Last Updated on January 17, 2022 by Fabiola L.
Hip dysplasia is rarely talked about with dachshunds as they much more often suffer from back problems. Hip issues are a possibility in Doxies too, however. So, what are the main dachshund hip dysplasia treatment and prevention methods? Is this a common problem for these dogs, do you need to be aware of it ahead of time, and how exactly can you affect your dog’s life? Let’s discuss this below.
Are Dachshund Hip Dysplasia Treatment Options Often Necessary?
Hip dysplasia is most common in larger dog breeds – 50 lbs (23 kg) and above. This is well above even the larger Doxies’ weight range but it doesn’t mean that these short-legged hounds can’t get hip dysplasia too. While it isn’t as common as back issues such as Intervertebral Disc Disease (IVDD), hip dysplasia can be especially problematic in combination with back pain.
So, even though it isn’t the main thing to watch out for with Doxies, it should still be on your radar. Fortunately, the main prevention methods for hip dysplasia apply to back issues as well – we’ll cover those below too.
What Is Hip Dysplasia In Dogs?
First things first – what is this condition? Hip Dysplasia is a condition that starts developing during the growth of the pup even though it “gets bad” in adulthood. Simply put, with hip dysplasia, the socket and the head of the hip joint grow at a different rate, resulting in a loose joint. This causes discomfort, pain, and a walking disability later in life. You can easily notice the condition of your dog’s walk has become wobbly, unstable, if the dog avoids moving unnecessarily, or if it’s wincing with pain.
Hip dysplasia is a hereditary condition, meaning that parents pass it to their pups. It doesn’t always occur even if the dog has the predisposition, however – environmental factors such as food, exercise, growth rate, environment, hormones, muscle mass, and others play a huge role in whether your dog will develop the condition.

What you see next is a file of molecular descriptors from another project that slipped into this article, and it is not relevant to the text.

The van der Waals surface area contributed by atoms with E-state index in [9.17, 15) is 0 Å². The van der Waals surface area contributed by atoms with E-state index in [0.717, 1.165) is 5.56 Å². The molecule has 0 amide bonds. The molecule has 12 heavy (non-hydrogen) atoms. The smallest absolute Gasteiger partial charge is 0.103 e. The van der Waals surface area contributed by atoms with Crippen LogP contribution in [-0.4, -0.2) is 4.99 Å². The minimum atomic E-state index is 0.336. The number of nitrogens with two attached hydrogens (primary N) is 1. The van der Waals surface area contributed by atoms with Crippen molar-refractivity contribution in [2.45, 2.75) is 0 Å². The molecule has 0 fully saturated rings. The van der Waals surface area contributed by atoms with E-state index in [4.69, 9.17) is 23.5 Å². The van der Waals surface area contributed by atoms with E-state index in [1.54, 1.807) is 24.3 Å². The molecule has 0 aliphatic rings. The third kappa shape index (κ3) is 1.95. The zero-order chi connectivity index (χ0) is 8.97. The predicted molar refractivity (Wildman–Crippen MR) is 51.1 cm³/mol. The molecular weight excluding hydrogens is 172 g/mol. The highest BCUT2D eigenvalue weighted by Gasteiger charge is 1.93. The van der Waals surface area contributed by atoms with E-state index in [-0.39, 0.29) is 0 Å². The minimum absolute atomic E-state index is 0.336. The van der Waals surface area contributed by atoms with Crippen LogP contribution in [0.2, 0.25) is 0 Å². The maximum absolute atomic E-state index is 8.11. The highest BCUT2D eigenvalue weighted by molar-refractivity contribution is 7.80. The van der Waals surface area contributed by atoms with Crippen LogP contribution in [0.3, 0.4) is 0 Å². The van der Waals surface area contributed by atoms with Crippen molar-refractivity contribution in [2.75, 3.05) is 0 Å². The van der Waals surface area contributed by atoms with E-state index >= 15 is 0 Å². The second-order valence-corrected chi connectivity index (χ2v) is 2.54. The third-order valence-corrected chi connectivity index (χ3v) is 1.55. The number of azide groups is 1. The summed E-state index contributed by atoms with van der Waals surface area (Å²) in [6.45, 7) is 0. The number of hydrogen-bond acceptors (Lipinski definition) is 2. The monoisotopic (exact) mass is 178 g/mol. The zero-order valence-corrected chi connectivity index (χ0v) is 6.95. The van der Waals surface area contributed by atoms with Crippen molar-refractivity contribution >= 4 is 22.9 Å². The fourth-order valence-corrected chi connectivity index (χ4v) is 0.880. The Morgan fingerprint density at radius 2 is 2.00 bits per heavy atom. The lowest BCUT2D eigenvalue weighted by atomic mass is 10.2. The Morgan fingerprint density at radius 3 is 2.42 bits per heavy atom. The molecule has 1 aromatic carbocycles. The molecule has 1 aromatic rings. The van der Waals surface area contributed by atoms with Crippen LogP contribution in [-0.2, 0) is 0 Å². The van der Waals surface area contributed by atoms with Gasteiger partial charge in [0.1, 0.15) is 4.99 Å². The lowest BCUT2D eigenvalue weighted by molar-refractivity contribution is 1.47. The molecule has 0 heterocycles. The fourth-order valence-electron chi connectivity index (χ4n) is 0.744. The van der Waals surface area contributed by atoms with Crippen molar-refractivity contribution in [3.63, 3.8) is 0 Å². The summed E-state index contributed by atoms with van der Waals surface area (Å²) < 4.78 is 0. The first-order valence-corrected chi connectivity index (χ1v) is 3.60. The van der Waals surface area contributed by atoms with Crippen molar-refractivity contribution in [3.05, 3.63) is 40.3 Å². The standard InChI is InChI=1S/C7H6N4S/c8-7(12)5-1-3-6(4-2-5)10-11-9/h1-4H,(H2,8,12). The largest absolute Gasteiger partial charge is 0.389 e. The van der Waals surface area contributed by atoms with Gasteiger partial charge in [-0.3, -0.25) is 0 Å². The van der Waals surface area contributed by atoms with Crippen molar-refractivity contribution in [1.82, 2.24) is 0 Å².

How Long Can A Dog Live With Hip Dysplasia?
Hip dysplasia doesn’t need to be a life-threatening condition. Other problems can follow if the hip dysplasia is left untreated, of course. With dachshunds, a big issue is that they can worsen the dog’s back health as well as its legs. However, if you take care of your dachshund and you treat hip dysplasia, there’s no reason why it should shorten or threaten the dog’s life.
What Are The Main Dachshund Hip Dysplasia Treatment Options?
So, how to make a dog comfortable with hip dysplasia or treat it all together? Fortunately, there are quite a few things you can try.
First and foremost, you will need to go to the vet as soon as possible. Nothing we can write here should overwrite a vet’s opinion. This is especially true for conditions like hip dysplasia which can be highly individualized. In other words – every dog’s hip dysplasia is a bit different and requires a different approach.
If you are hesitant about your vet’s recommendation and prescription, you can look for a second opinion but resorting to online tips over a vet’s expertise is ill-advised.
What Would Your Vet Recommend?
- Non-steroidal anti-inflammatory drugs (NSAIDs, for short). These are a very good option as they have little to no side effects and are highly effective in a lot of cases.
- Supplements such as chondroitin sulfate, glucosamine, omega-3 fatty acid, and others. These are also quite helpful in most cases of hip dysplasia. A vet should approve those, however – don’t give your dog anything without talking to a vet first.